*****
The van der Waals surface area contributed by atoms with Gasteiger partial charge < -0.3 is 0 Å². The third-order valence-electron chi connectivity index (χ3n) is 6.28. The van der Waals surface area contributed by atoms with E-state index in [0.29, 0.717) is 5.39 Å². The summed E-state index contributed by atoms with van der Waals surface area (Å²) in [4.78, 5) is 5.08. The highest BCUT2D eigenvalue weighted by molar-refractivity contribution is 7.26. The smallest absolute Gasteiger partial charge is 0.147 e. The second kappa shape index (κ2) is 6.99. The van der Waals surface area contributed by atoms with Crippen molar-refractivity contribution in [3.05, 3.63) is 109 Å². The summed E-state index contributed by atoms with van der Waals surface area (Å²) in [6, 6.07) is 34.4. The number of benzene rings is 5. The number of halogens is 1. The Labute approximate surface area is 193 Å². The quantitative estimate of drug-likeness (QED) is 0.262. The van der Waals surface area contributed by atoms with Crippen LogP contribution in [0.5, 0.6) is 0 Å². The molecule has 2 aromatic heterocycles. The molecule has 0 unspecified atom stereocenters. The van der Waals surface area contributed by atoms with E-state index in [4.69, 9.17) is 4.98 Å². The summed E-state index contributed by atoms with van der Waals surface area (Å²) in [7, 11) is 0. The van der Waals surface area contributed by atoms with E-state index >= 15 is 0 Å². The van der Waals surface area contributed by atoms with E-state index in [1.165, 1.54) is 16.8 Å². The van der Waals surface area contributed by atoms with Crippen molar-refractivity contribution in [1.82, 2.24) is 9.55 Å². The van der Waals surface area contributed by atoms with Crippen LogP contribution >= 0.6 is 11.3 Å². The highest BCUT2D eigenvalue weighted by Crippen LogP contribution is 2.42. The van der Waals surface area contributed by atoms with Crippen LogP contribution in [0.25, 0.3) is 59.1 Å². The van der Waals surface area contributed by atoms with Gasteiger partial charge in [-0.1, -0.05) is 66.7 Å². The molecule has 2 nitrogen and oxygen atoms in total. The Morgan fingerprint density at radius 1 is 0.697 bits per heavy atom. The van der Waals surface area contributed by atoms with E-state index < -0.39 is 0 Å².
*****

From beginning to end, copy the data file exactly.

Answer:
The van der Waals surface area contributed by atoms with Gasteiger partial charge < -0.3 is 0 Å². The third-order valence-electron chi connectivity index (χ3n) is 6.28. The van der Waals surface area contributed by atoms with E-state index in [0.29, 0.717) is 5.39 Å². The summed E-state index contributed by atoms with van der Waals surface area (Å²) in [4.78, 5) is 5.08. The highest BCUT2D eigenvalue weighted by molar-refractivity contribution is 7.26. The smallest absolute Gasteiger partial charge is 0.147 e. The second kappa shape index (κ2) is 6.99. The van der Waals surface area contributed by atoms with Crippen molar-refractivity contribution in [3.05, 3.63) is 109 Å². The summed E-state index contributed by atoms with van der Waals surface area (Å²) in [6, 6.07) is 34.4. The number of benzene rings is 5. The number of halogens is 1. The Labute approximate surface area is 193 Å². The quantitative estimate of drug-likeness (QED) is 0.262. The van der Waals surface area contributed by atoms with Crippen LogP contribution in [0.5, 0.6) is 0 Å². The molecule has 2 aromatic heterocycles. The molecule has 0 unspecified atom stereocenters. The van der Waals surface area contributed by atoms with E-state index in [4.69, 9.17) is 4.98 Å². The summed E-state index contributed by atoms with van der Waals surface area (Å²) in [7, 11) is 0. The van der Waals surface area contributed by atoms with E-state index >= 15 is 0 Å². The van der Waals surface area contributed by atoms with E-state index in [1.165, 1.54) is 16.8 Å². The van der Waals surface area contributed by atoms with Crippen molar-refractivity contribution in [1.82, 2.24) is 9.55 Å². The van der Waals surface area contributed by atoms with Crippen LogP contribution >= 0.6 is 11.3 Å². The highest BCUT2D eigenvalue weighted by Crippen LogP contribution is 2.42. The van der Waals surface area contributed by atoms with Crippen LogP contribution in [0.25, 0.3) is 59.1 Å². The van der Waals surface area contributed by atoms with Gasteiger partial charge in [-0.1, -0.05) is 66.7 Å². The molecule has 2 nitrogen and oxygen atoms in total. The Morgan fingerprint density at radius 1 is 0.697 bits per heavy atom. The van der Waals surface area contributed by atoms with E-state index < -0.39 is 0 Å².